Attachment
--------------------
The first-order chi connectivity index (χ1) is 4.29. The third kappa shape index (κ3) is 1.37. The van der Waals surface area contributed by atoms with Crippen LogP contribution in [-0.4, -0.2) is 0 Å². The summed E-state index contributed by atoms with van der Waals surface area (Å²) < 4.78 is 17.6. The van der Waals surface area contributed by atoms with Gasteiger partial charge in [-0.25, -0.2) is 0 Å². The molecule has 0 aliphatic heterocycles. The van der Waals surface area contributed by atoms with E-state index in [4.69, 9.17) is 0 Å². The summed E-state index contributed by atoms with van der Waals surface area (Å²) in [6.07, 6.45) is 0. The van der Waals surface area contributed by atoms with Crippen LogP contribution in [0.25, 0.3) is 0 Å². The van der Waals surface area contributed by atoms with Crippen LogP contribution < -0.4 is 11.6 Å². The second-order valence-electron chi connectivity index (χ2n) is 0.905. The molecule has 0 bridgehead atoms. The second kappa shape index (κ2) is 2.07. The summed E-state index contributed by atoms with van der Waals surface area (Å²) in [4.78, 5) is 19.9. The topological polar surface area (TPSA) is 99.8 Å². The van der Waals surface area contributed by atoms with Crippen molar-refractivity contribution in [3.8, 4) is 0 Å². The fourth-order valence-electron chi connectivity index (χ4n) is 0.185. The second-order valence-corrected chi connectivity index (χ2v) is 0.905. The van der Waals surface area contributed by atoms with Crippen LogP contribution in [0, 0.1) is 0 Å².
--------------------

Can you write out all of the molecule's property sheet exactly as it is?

The first-order chi connectivity index (χ1) is 4.29. The third kappa shape index (κ3) is 1.37. The van der Waals surface area contributed by atoms with Crippen LogP contribution in [-0.4, -0.2) is 0 Å². The summed E-state index contributed by atoms with van der Waals surface area (Å²) < 4.78 is 17.6. The van der Waals surface area contributed by atoms with Gasteiger partial charge in [-0.25, -0.2) is 0 Å². The molecule has 0 aliphatic heterocycles. The van der Waals surface area contributed by atoms with E-state index in [4.69, 9.17) is 0 Å². The summed E-state index contributed by atoms with van der Waals surface area (Å²) in [6.07, 6.45) is 0. The van der Waals surface area contributed by atoms with Crippen LogP contribution in [0.25, 0.3) is 0 Å². The van der Waals surface area contributed by atoms with Crippen LogP contribution < -0.4 is 11.6 Å². The second-order valence-electron chi connectivity index (χ2n) is 0.905. The molecule has 0 bridgehead atoms. The second kappa shape index (κ2) is 2.07. The summed E-state index contributed by atoms with van der Waals surface area (Å²) in [4.78, 5) is 19.9. The topological polar surface area (TPSA) is 99.8 Å². The van der Waals surface area contributed by atoms with Crippen molar-refractivity contribution in [3.8, 4) is 0 Å². The fourth-order valence-electron chi connectivity index (χ4n) is 0.185. The second-order valence-corrected chi connectivity index (χ2v) is 0.905. The van der Waals surface area contributed by atoms with Crippen LogP contribution in [0, 0.1) is 0 Å².